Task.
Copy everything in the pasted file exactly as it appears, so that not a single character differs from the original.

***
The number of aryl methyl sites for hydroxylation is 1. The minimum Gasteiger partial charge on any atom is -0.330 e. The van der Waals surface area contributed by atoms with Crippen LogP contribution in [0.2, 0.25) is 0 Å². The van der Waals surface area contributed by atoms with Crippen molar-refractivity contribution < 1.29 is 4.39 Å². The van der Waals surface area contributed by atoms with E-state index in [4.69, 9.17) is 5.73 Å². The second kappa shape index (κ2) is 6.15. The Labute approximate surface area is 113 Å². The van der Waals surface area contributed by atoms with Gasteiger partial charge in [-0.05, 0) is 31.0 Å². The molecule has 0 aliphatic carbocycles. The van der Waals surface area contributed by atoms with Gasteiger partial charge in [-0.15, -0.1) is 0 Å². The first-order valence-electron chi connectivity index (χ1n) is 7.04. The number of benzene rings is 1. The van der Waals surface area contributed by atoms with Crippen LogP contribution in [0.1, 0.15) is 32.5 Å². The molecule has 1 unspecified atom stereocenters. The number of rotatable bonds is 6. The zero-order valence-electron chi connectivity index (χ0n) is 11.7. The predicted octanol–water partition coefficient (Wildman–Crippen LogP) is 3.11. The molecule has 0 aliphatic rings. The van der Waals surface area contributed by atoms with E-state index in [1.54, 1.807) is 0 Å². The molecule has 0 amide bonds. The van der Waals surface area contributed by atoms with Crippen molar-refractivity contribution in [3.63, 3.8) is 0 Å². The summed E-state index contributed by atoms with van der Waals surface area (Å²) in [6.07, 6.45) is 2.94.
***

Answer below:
The number of aryl methyl sites for hydroxylation is 1. The minimum Gasteiger partial charge on any atom is -0.330 e. The van der Waals surface area contributed by atoms with Crippen LogP contribution in [0.2, 0.25) is 0 Å². The van der Waals surface area contributed by atoms with Crippen molar-refractivity contribution < 1.29 is 4.39 Å². The van der Waals surface area contributed by atoms with E-state index in [4.69, 9.17) is 5.73 Å². The second kappa shape index (κ2) is 6.15. The Labute approximate surface area is 113 Å². The van der Waals surface area contributed by atoms with Gasteiger partial charge in [-0.05, 0) is 31.0 Å². The molecule has 0 aliphatic carbocycles. The van der Waals surface area contributed by atoms with Gasteiger partial charge in [-0.15, -0.1) is 0 Å². The first-order valence-electron chi connectivity index (χ1n) is 7.04. The number of benzene rings is 1. The van der Waals surface area contributed by atoms with Crippen LogP contribution in [0.1, 0.15) is 32.5 Å². The molecule has 1 unspecified atom stereocenters. The number of rotatable bonds is 6. The zero-order valence-electron chi connectivity index (χ0n) is 11.7. The predicted octanol–water partition coefficient (Wildman–Crippen LogP) is 3.11. The molecule has 0 aliphatic rings. The van der Waals surface area contributed by atoms with E-state index in [1.54, 1.807) is 0 Å². The molecule has 0 amide bonds. The van der Waals surface area contributed by atoms with Crippen molar-refractivity contribution in [3.63, 3.8) is 0 Å². The summed E-state index contributed by atoms with van der Waals surface area (Å²) in [6.07, 6.45) is 2.94.